The mechanism, as shown in the code above, requires responders to start by tossing a coin. If heads, they answer the tricky question honestly. If tails, they toss a second coin to determine how to answer the question: tails giving a “yes” answer, tails giving a “no” answer. Naturally, raffles are private and controlled by the sponsor. And so if a respondent answers “Yes” to the question, they can plausibly claim that the “Yes” was determined by the coin, thus preserving their privacy. The figure below depicts this process in diagram form.

A branch diagram showing the process a survey respondent goes through to record their response.

Another way to describe the result is to say that each respondent’s answer is a single bit of information that is inverted with a probability of 1/4. It’s halfway between two extremes on the privacy/accuracy trade-off curve. The first extreme is a “perfectly honest” response, where the bit is never flipped and all information is retained. The second extreme has the bit flipped with probability 1/2, which is equivalent to ignoring the question and choosing your answer completely at random, losing all information in the aggregated answers. From this perspective, the aggregated survey responses can be viewed as a digital signal, and the privacy mechanism adds noise to this signal.

It remains to determine how to recover the aggregated signal from these noisy responses. In other words, the interviewer cannot know an individual’s true answer, but he can, with a little extra work, estimate statistics about the underlying population by correcting for statistical bias. This is possible because the randomization is well controlled. The expected fraction of “Yes” responses can be written in terms of the true fraction of “Yes” responses, and thus the true fraction can be solved. In this case, where the random coin is fair, this formula is as follows (where mathbf{P} means “the probability of”).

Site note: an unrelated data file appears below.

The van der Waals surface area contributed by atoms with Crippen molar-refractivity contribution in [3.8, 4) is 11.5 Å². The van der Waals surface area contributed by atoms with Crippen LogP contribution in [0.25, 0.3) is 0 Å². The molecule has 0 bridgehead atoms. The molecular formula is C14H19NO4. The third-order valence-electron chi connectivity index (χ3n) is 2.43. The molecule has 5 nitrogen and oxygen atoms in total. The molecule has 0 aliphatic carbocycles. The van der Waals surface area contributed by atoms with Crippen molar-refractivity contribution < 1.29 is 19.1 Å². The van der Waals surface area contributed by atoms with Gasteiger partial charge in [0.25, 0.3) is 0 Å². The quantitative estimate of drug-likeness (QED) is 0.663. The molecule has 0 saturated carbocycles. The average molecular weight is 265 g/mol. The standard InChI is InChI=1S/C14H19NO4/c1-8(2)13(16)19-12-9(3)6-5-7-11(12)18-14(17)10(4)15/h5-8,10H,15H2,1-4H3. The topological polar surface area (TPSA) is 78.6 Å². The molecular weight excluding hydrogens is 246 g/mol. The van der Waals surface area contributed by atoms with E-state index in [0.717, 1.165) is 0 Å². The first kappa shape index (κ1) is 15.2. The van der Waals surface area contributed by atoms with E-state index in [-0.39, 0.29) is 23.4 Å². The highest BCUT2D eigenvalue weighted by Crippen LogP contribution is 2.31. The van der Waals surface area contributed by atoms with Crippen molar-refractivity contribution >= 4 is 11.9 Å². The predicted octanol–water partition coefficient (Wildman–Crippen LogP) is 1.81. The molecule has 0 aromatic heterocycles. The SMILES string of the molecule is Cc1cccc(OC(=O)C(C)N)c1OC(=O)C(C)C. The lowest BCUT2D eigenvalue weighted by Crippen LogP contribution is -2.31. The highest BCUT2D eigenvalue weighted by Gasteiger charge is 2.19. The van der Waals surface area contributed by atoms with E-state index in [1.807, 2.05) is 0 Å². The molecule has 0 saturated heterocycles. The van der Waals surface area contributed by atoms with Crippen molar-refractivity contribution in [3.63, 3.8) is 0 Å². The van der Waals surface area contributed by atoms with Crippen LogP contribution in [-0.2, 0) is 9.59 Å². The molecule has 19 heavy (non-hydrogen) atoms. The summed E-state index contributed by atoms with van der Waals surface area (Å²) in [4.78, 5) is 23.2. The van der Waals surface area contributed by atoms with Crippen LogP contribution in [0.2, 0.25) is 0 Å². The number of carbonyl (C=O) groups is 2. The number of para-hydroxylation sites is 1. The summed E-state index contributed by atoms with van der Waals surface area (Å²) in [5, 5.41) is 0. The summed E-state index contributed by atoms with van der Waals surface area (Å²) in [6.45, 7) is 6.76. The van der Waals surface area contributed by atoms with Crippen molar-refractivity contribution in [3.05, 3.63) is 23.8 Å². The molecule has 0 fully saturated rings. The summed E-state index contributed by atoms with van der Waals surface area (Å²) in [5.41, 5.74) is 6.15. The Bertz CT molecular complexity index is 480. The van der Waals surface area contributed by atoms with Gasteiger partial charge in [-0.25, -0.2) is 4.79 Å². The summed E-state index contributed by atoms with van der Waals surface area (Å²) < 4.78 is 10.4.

displaystyle mathbf{P}(textup{answer yes}) = frac{1}{2} mathbf{P}(textup{true answer yes}) + frac{1}{4}

And so we solve for mathbf{P}(textup{True answer yes})

displaystyle mathbf{P}(textup{Yes true}) = 2 mathbf{P}(textup{Yes}) - frac{1}{2}

We can replace the true probability mathbf{P}(textup{Answer Yes}) above with our fraction of “Yes” responses from the survey, and the result is an estimate hat{p} of mathbf{P}(textup{True answer yes}). This estimate is unbiased, but has additional variance—beyond the usual variance caused by selecting a finite random sample from the population of interest—introduced by the randomization mechanism.

With a little effort, one can calculate that the variance of the estimate is

displaystyle textup{Var}(hat{p}) = frac{3}{4n}